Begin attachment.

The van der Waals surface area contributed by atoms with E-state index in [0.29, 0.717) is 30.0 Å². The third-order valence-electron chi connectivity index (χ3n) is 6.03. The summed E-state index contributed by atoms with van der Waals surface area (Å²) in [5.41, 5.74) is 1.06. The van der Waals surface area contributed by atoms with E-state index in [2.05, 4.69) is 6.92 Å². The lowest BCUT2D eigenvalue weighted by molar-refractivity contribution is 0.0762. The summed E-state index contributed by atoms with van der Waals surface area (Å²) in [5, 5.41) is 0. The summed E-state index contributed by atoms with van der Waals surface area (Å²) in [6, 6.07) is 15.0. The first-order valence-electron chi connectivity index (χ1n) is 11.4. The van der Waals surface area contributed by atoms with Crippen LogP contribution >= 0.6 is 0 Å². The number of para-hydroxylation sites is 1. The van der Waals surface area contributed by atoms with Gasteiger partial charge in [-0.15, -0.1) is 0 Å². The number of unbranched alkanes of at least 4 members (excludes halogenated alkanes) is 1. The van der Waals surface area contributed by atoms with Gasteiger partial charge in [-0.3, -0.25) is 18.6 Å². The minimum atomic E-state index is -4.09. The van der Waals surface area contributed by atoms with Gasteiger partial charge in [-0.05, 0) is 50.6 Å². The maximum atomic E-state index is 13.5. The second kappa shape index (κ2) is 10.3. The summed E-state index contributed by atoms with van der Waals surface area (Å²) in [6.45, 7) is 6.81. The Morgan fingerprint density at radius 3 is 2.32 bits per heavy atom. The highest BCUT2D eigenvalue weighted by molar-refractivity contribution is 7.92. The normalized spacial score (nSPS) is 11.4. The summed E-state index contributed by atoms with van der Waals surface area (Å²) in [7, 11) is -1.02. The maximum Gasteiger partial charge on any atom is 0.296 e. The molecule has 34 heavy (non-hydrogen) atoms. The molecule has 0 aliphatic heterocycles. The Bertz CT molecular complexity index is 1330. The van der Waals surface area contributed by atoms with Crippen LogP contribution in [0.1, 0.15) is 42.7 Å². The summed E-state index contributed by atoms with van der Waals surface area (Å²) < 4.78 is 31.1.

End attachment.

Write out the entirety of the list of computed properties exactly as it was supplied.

The van der Waals surface area contributed by atoms with E-state index in [0.29, 0.717) is 30.0 Å². The third-order valence-electron chi connectivity index (χ3n) is 6.03. The summed E-state index contributed by atoms with van der Waals surface area (Å²) in [5.41, 5.74) is 1.06. The van der Waals surface area contributed by atoms with E-state index in [2.05, 4.69) is 6.92 Å². The lowest BCUT2D eigenvalue weighted by molar-refractivity contribution is 0.0762. The summed E-state index contributed by atoms with van der Waals surface area (Å²) in [5, 5.41) is 0. The summed E-state index contributed by atoms with van der Waals surface area (Å²) in [6, 6.07) is 15.0. The first-order valence-electron chi connectivity index (χ1n) is 11.4. The van der Waals surface area contributed by atoms with Crippen LogP contribution >= 0.6 is 0 Å². The number of para-hydroxylation sites is 1. The van der Waals surface area contributed by atoms with Gasteiger partial charge in [-0.15, -0.1) is 0 Å². The number of unbranched alkanes of at least 4 members (excludes halogenated alkanes) is 1. The van der Waals surface area contributed by atoms with Gasteiger partial charge in [-0.3, -0.25) is 18.6 Å². The minimum atomic E-state index is -4.09. The van der Waals surface area contributed by atoms with Gasteiger partial charge in [-0.05, 0) is 50.6 Å². The maximum atomic E-state index is 13.5. The second kappa shape index (κ2) is 10.3. The summed E-state index contributed by atoms with van der Waals surface area (Å²) in [6.45, 7) is 6.81. The Morgan fingerprint density at radius 3 is 2.32 bits per heavy atom. The highest BCUT2D eigenvalue weighted by molar-refractivity contribution is 7.92. The normalized spacial score (nSPS) is 11.4. The summed E-state index contributed by atoms with van der Waals surface area (Å²) in [7, 11) is -1.02. The maximum Gasteiger partial charge on any atom is 0.296 e. The molecule has 34 heavy (non-hydrogen) atoms. The molecule has 0 aliphatic heterocycles. The Bertz CT molecular complexity index is 1330. The van der Waals surface area contributed by atoms with Crippen LogP contribution in [0.1, 0.15) is 42.7 Å². The summed E-state index contributed by atoms with van der Waals surface area (Å²) < 4.78 is 31.1.